2. Corey Seager, Shortstop
Unfortunately, the era of small ball baseball is slowly dying in today’s game. Typically the number two hitter would be someone that you can rely on to make contact, drop a bunt down, or put on a hit and run play.
That trend is slowly fading as we’re starting to see the team’s best hitter hit in the number two slot. Mike Trout, Kris Bryant, Joey Votto, Aaron Judge, and Giancarlo Stanton all hit in the number two slot for their team’s lineup. That may be the case for Dave Roberts here.
Corey Seager might be the best pure hitter on the Dodgers roster. I’ll be it there are several that can challenge him for that title, but in his first two seasons, Seager has been a model of consistency.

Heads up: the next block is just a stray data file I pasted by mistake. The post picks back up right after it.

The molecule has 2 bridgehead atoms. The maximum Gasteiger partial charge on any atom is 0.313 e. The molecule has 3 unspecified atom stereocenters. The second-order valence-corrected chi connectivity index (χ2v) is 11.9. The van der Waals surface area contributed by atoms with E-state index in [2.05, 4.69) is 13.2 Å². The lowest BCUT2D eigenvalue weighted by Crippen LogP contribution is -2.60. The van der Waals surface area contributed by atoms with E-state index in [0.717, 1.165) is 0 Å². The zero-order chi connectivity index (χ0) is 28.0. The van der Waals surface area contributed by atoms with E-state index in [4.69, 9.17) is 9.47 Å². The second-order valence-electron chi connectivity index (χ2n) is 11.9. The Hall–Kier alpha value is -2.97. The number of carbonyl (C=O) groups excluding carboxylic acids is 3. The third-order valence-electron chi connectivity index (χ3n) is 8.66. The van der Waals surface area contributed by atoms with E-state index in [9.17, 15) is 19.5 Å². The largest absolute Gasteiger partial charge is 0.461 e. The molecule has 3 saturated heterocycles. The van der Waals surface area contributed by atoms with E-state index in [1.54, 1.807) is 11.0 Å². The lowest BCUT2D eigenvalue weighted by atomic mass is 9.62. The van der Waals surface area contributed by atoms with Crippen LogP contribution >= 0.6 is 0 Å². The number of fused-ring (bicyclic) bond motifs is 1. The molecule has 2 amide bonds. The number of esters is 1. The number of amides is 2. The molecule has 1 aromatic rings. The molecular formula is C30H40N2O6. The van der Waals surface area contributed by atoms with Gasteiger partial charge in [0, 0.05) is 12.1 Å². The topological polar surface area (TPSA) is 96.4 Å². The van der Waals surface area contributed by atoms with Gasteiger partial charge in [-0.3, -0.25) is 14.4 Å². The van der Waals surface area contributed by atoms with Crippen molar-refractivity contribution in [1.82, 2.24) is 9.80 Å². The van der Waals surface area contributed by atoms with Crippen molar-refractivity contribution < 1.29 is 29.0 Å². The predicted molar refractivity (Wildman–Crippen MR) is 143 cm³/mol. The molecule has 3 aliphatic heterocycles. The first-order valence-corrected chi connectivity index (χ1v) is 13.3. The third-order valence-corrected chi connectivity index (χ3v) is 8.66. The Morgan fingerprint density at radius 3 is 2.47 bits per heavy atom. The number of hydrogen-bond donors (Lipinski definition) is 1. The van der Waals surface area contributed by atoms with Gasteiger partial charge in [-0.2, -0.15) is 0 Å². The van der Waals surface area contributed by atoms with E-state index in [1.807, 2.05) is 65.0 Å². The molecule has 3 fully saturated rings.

Through his first two and a half seasons, Seager has a career slash rate of .305/.374/.502 with 52 home runs and 166 RBI. At this point, Seager has proven that we can already pencil him in for a .300 average with 20-25 home run upside and ceiling of 80 RBI.
Seager hit in the two spot in every single one of his starts last season, and I love Seager hitting second. Hitting second allows him to maximize his at-bats and produce at the top of the order. I would love to see Seager in hitting more in a position to drive in runs, but his game fits perfectly in the number two hole.
Seager was clutch last season when hitting with runners in scoring position with a .361 average and 6 home runs and 53 RBI. Maybe in a few seasons, we see Seager drop to the number three slot to have the opportunity to drive in more runs. But for next season, Seager is locked into hitting second.